He didn’t yet know, but he understood that the national story of Israel, which he visited every year as a child, “was about me in a way that the one I was taught about Britain was not”.

The Israel of his childhood, he writes, had, “a quivering tautness… as if the whole country were a temporary structure, a canopy pegged into the desert, the guy ropes clenched in the knotted fists of the generation that dreaded annihilation”.

He remembers seeing a survivor who would sit on the wall outside the apartment block they stayed in, and whose eyes “showed the reflection of some unfathomable void”.

There is a fascinating dimension to Behr’s immediate family. While his side are refugees, his non-Jewish wife’s grandmother, Ilse Buch, was a Berliner, evacuated from the Sudetenland to a camp run by the Hitler Youth.

She met a British soldier called Clive Campbell at the end of the war and he took her home to Derby.

“The existence of those children [his daughters] would have been illegal under the Nuremberg Laws,” he says, and this is partially why he was for Remain. The EU was “trying to bind Europe together so that the previous centuries — people butchering each other non-stop — would be made impossible.

"My own children are a product of the possibility of reconciliation: the idea that you can cross continents.”

He thinks this is miraculous, “not letting enmity sit there, recycling through the bloodstream all the time”.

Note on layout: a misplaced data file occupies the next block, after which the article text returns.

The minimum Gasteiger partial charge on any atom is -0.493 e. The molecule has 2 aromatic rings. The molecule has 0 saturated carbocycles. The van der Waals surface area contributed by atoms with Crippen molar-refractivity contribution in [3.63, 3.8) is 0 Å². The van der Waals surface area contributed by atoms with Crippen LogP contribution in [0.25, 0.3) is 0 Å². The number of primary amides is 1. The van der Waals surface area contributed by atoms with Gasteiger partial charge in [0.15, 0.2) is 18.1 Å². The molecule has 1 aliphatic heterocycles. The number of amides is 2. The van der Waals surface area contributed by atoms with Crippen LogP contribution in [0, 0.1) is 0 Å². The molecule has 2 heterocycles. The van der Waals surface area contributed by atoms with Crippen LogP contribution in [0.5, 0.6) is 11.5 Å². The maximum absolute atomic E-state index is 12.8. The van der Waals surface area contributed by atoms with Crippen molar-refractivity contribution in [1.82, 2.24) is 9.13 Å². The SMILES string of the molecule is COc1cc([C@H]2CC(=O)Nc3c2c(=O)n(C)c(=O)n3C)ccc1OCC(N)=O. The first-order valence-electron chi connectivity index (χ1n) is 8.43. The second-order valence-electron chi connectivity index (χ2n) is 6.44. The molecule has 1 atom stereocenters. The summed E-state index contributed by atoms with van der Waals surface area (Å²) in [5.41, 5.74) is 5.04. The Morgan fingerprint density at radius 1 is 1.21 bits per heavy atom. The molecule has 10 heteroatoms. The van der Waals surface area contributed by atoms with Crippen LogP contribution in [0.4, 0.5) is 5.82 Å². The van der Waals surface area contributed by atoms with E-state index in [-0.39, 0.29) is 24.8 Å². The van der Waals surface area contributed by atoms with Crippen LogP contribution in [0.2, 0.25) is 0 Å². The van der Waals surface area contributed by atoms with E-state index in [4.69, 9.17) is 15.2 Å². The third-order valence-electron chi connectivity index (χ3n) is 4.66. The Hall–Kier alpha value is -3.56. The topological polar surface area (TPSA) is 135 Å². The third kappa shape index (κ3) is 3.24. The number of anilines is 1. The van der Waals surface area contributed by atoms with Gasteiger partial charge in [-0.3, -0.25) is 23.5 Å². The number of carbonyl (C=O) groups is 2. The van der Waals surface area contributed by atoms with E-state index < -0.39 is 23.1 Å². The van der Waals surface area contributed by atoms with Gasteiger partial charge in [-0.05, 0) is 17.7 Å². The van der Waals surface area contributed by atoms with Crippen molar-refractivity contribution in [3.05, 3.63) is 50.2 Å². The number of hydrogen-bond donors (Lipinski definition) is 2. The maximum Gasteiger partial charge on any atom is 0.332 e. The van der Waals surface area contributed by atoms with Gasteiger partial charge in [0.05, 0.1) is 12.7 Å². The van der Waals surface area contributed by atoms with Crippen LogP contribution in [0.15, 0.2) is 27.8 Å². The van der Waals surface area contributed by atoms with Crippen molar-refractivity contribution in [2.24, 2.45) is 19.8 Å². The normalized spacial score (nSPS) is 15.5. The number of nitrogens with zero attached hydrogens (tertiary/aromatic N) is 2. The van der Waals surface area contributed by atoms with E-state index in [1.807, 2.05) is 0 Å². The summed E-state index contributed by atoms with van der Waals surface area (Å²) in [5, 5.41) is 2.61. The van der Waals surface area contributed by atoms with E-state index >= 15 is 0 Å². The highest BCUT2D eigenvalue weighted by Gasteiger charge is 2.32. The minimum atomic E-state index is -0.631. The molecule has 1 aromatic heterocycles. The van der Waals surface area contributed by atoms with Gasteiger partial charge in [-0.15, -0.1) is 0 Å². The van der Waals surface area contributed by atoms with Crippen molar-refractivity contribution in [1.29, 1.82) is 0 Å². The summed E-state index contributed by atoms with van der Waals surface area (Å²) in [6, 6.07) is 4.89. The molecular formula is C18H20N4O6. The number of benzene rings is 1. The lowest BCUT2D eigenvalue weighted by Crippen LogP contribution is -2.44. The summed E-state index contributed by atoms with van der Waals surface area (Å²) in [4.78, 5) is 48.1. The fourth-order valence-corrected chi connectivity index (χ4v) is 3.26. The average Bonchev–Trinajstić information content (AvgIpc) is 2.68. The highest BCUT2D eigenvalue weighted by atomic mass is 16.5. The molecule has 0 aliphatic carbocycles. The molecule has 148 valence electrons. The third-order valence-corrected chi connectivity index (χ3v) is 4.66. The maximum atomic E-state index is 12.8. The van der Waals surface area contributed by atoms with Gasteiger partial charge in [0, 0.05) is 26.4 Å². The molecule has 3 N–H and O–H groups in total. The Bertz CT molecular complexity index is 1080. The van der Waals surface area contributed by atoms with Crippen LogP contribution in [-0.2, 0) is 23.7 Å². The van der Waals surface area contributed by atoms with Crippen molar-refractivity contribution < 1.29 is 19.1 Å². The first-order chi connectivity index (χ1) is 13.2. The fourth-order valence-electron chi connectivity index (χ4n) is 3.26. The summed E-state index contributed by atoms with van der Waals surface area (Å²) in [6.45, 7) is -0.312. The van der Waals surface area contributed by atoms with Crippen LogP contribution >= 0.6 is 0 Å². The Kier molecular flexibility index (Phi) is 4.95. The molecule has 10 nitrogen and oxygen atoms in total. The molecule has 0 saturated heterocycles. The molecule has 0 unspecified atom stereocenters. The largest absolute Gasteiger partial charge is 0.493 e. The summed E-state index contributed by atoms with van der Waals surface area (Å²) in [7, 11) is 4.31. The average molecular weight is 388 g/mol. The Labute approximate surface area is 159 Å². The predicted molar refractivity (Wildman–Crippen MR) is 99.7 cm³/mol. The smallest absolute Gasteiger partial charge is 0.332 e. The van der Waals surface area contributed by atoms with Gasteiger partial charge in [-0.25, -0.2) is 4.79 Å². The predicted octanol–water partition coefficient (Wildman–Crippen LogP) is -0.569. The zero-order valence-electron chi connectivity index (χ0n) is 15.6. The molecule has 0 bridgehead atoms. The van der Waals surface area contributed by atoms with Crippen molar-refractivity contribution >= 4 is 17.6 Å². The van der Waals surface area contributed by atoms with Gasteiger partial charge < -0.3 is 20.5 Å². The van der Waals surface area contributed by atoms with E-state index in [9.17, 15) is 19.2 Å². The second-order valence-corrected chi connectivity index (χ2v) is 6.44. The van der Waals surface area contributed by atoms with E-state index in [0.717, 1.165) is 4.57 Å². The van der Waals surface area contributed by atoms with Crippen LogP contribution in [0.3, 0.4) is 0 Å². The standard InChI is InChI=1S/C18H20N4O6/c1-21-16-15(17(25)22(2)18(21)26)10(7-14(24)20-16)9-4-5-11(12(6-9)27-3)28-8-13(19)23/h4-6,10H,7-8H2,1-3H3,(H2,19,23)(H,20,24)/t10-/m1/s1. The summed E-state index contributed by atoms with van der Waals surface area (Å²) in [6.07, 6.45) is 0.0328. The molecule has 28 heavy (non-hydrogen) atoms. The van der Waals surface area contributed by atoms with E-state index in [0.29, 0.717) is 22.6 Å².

He never asked Ilse, who renamed herself Liz, about her childhood. “It was never quite the moment to ask: how did you feel about Jews circa 1938?” She adored her half-Jewish great-granddaughters, and she died in 2011.

Behr understood that as a member of the Westminster lobby, he is perceived as being a member of an elite, and in some ways — the child of a doctor — he is. But he is also the child of émigrés.

The realisation of its meaning came in instalments. One was Oxford. Another was Moscow, “where everyone you met identified you as Jewish before you opened your mouth”.

People would ask him: “Why are you pretending you are English?” Another was Linkuva. The third was Jeremy Corbyn’s leadership of the Labour Party.

He realised then, “that the Jewish component of my identity would never not be political at some level. Once you have an identity like that, there will come a time when that identity has got to come out of the background and into the foreground. I think I had been naive about that before.”

He compares it to a mixing desk when the equaliser is pushed up. “That background music that has informed your identity is suddenly the dominant melody,” he says. “I had thought, ‘I can write about politics and the Labour Party and never have to make what it means to be Jewish a part of that.’”

But that was over. He says it was “incredibly inconvenient” for the Corbynites that the victims of the Holocaust were Jews.